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Fever Dreams

Multicultural band Dengue Fever looks past Cambodia's brutal history.

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Four years ago, Los Angeles rock band Dengue Fever became the first Western group to perform Cambodian rock music of the '60s in that country since the genocidal Pol Pot regime almost eradicated it — along with nearly a third of the population.

An engaging documentary of that tour directed by John Pirozz — cinematographer from Matt Dillon's “City of Ghosts” — is being released on DVD this week. A relaxed but vibrant film, “Sleepwalking through the Mekong” follows the band performing its Khmer [pronounced “cuh-mai”]-language psychedelic pop from the teeming streets of Phnom Penh to rural shantytowns, and being well-received by friendly locals.

“We wanted to concentrate on the enjoyment of life there because so many films have been made on the Khmer regime,” says bassist Senon Williams from Los Angeles, where the band is practicing its upcoming performance of a live, original soundtrack to the 1925 silent film, “The Lost World,” for the San Francisco Film Society.

Dengue Fever formed in Long Beach in 2001 after brothers Ethan and Zac Holtzman became captivated by the Cambodian pop of the '60s, which was heavily influenced by California surf music via American Armed Forces radio. Since then the group has toured mostly small venues and had songs featured in the hit HBO series “True Blood,” the Showtime series “Weeds” and the Jim Jarmusch film “Broken Flowers.” Last fall, Ray Davies of the Kinks complimented the band on the BBC, saying its music was “like Blondie meets Led Zeppelin, and I should know — I toured with both.”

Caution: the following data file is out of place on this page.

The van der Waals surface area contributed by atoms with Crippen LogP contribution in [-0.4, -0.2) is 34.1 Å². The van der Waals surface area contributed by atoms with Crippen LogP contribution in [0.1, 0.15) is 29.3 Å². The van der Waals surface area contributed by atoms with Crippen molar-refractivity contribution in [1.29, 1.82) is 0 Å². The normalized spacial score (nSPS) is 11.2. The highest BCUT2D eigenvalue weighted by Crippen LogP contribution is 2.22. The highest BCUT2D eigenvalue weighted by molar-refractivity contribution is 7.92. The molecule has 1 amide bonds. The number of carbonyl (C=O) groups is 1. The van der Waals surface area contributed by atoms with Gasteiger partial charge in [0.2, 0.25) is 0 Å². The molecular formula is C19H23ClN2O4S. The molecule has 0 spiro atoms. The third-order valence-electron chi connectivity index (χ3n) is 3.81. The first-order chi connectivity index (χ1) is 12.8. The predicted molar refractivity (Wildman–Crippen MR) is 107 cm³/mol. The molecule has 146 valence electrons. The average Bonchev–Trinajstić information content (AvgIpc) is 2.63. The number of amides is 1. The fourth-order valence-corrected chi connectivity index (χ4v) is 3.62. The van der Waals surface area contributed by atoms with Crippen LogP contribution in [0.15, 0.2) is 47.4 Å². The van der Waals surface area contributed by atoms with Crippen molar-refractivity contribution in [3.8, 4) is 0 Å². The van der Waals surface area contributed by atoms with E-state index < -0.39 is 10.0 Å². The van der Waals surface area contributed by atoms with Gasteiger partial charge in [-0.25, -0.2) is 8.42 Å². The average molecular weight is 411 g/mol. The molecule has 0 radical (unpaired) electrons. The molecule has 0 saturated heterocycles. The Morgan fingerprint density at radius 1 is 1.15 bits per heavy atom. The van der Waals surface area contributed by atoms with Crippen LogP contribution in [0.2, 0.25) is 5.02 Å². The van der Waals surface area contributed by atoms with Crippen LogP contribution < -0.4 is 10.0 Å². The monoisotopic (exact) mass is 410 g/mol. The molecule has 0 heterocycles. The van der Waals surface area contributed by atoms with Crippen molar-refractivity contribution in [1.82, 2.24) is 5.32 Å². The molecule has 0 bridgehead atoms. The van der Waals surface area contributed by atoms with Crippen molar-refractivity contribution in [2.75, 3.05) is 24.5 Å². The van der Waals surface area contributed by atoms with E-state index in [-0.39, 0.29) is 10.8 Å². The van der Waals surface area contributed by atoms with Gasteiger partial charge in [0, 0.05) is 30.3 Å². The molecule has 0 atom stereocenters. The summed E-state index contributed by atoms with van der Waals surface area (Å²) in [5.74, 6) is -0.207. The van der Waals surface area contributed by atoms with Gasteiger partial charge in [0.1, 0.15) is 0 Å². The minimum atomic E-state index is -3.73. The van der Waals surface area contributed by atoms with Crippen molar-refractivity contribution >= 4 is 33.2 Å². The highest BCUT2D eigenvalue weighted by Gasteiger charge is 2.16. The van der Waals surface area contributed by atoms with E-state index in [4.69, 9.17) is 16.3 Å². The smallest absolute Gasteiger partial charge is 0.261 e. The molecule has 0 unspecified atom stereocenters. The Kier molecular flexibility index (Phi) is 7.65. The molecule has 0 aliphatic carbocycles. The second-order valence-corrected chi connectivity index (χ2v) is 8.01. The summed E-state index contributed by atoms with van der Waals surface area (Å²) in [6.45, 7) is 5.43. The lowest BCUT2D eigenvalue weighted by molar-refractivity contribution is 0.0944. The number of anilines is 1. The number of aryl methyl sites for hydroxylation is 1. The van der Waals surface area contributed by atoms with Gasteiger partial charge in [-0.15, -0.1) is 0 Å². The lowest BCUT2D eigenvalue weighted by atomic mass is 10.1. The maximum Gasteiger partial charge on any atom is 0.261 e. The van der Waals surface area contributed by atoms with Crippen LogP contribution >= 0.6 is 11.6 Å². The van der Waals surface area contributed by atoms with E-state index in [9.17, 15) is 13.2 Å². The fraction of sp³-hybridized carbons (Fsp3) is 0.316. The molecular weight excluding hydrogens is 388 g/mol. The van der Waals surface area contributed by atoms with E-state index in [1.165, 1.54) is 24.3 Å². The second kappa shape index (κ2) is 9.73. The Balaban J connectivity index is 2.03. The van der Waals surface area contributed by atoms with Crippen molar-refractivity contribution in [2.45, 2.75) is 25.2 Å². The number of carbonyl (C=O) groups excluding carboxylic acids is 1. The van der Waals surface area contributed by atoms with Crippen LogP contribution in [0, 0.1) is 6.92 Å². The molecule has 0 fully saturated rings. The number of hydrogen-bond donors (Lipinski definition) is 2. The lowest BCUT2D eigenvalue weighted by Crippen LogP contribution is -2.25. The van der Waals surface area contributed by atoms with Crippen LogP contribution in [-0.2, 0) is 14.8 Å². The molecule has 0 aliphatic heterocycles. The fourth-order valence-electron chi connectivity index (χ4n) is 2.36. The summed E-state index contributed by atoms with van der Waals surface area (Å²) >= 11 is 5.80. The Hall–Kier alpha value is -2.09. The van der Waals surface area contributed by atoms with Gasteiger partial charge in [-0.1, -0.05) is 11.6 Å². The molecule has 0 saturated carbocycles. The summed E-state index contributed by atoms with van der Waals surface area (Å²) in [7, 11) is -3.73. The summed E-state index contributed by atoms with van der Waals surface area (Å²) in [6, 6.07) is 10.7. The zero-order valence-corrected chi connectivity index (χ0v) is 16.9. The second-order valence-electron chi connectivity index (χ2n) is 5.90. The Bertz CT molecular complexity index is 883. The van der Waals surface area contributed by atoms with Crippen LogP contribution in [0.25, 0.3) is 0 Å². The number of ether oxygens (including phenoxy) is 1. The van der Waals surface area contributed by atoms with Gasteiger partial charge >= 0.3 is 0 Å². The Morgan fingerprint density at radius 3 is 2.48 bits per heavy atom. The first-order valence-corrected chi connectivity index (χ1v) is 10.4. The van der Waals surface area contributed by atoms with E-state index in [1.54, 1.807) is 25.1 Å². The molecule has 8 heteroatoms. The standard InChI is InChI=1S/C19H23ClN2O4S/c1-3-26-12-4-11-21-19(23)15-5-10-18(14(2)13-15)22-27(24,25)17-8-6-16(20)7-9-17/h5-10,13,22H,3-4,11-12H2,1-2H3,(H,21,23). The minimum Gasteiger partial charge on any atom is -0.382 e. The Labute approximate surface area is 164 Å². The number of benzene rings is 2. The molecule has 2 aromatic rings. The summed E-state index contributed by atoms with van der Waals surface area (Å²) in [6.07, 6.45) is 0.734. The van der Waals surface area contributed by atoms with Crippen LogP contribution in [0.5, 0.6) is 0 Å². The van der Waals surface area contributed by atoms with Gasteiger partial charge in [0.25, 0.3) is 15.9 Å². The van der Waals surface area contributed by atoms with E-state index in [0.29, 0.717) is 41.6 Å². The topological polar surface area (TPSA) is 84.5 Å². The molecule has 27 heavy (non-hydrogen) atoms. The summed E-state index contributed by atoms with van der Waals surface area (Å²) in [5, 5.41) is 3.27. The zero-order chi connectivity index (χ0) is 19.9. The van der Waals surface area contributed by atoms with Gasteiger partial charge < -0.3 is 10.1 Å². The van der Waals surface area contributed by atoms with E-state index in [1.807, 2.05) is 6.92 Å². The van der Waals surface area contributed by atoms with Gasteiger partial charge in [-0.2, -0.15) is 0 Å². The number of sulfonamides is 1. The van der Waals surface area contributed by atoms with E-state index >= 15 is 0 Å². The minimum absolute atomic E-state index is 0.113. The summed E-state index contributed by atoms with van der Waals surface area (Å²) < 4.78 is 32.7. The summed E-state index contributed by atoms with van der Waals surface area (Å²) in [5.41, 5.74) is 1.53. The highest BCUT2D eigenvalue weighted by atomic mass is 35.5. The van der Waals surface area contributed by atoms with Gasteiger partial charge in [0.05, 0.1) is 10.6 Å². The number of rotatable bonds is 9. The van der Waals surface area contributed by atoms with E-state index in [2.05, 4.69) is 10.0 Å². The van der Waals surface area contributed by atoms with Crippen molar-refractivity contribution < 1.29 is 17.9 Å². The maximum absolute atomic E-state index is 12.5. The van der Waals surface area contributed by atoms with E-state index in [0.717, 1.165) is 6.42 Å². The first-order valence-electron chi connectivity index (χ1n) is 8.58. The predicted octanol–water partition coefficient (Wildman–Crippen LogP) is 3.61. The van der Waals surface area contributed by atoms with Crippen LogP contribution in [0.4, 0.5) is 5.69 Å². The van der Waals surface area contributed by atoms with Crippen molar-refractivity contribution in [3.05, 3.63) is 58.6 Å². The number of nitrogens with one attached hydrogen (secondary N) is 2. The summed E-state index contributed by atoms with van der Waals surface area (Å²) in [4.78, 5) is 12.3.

But the group's warm reception in Cambodia was largely because of the homecoming of Dengue's lead singer, Chhom Nimol, whose elegant vocals, punctuated with fluttering trills, were known before she immigrated to Southern California. “They love Nimol so much,” Williams says. “Here was somebody not trying to become more American but making us more Cambodian. … they really felt like it was an extension of their culture.”

While hip-hop and synth pop are the popular sounds of Cambodia today, Williams says that modern performers still update songs by classic pop icons such as Serey Sothea, Sinn Sisamouth and Meas Samoun; the same old songs that Dengue reworks alongside its own originals.

Much of Cambodia is quickly developing and becoming more Westernized since Williams first visited in the mid-'90s. Although the band has not been back since the film was shot, it recently began working with an aid organization, Wildlife Alliance, which hopes to create jobs in Cambodia by setting up park systems around the provinces to protect land and endangered species. “Maybe with them we can figure out a way to go back and play some concerts next year,” Williams says.

Shooting the film was an emotional experience, Williams says. One particularly memorable day he woke up early to record soundtrack music with blind musician Kong Nai, one of the last traditional practitioners of the two-stringed guitar, called a chapey, then traveled at noon to a ghetto to rehearse singing with school children, and later that evening set up a large outdoor concert for a crowded shantytown. “I got back at midnight and my brain was just reeling. … I had never seen poverty that close,” he says.

Mostly a West Coast band, Dengue Fever has never performed in Virginia, a state the 2000 U.S. Census Bureau ranked as having the eighth-largest Cambodian-American population, with nearly a third settled in Richmond. It will be headlining a sweaty night of duckpins and world music at Plaza Bowl that also features Williams' “amazing” friends from Brooklyn, Chicha Libre — which perform a critically acclaimed new wave of Peruvian cumbias — as well as local salsa act, Bio Ritmo.  S

Dengue Fever performs on Saturday, April 18, as part of a World Music Fest with Chicha Libre (Peruvian psych-rock) and Richmond's Bio Ritmo and Lauren Kendall in the Plaza Bowl at Southside Plaza. Tickets are $10 and the show starts at 7 p.m. 233-8799.

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